Tectonic Shift – RE-considering Landscape Architecture

The High Line, Manhattan.

By tackling some of the most daunting problems of the city, landscape architects are rising to new prominence.

PARTICIPANTS: Jill Desimini is an assistant professor in landscape architecture at the Harvard Graduate School of Design. She was previously a senior associate at Stoss in Boston. David Gamble AIA, AICP is an architect and urban designer and the principal ofGamble Associates in Boston. Shauna Gillies-Smith ASLA is a landscape architect and the principal of Ground in Somerville, Massachusetts. Wendi Goldsmith is the founder and CEO of Bioengineering Group in Salem, Massachusetts. She is a certified professional geologist with additional degrees in ecological landscape design and plant and soil science. Elizabeth Padjen FAIA is the editor of ArchitectureBostonLaura Solano ASLA is a landscape architect and a principal of Michael Van Valkenburgh Associates in Cambridge, Massachusetts.

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Book Review: Small Scale: Creative Solutions for Better City Living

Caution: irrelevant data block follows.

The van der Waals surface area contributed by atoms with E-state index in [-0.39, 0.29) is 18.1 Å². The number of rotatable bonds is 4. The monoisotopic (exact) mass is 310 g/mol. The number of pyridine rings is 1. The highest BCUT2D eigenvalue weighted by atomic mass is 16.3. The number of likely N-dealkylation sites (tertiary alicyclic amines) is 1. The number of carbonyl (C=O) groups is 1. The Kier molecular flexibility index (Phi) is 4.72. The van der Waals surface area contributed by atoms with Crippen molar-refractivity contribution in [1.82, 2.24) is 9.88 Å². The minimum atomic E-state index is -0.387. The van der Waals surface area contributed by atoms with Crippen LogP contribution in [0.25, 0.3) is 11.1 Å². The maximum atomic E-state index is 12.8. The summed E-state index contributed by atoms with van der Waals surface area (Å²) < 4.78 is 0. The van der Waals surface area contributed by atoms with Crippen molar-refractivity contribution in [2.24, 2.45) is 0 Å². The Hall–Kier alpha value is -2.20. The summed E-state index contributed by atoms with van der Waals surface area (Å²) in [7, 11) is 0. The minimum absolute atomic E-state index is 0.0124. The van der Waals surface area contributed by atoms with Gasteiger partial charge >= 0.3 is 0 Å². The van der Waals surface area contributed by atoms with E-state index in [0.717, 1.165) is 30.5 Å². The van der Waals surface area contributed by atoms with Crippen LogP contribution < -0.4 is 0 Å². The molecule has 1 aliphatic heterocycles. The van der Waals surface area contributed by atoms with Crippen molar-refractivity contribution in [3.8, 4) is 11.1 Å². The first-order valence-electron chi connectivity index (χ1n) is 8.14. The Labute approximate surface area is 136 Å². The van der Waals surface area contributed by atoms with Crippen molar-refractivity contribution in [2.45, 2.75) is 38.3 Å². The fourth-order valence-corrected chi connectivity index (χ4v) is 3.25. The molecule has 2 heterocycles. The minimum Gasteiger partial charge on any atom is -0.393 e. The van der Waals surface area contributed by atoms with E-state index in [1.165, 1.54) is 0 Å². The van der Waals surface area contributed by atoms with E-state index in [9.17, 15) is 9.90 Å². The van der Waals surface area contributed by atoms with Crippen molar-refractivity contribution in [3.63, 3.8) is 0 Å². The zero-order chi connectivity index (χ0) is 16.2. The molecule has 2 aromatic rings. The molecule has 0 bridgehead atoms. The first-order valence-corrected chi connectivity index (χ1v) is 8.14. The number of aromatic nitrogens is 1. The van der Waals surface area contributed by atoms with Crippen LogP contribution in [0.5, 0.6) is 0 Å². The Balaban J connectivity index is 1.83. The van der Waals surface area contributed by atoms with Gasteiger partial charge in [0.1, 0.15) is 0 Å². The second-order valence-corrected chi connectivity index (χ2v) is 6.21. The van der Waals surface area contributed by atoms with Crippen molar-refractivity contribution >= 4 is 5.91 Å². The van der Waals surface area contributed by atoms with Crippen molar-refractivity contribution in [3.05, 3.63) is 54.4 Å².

Posted by Min Li Chan on polis
Keith Moskow and Robert Linn
Princeton Architectural Press (2010)
Fellow Polis blogger, Melissa Garcia Lamarca, and I recently hunkered down with Moskow and Linn’s sojourn into small-scale urban interventions by architects for “making life better for city dwellers” around the world (as the authors describe in the book’s introduction). Paul Goldberger, in his recent New Yorker piece on Frank Gehry’s new residential tower at 8 Spruce Street in Brooklyn, observed that:

For the past half century, there have been two ways to build an apartment building in New York: an architect’s way or a developer’s way.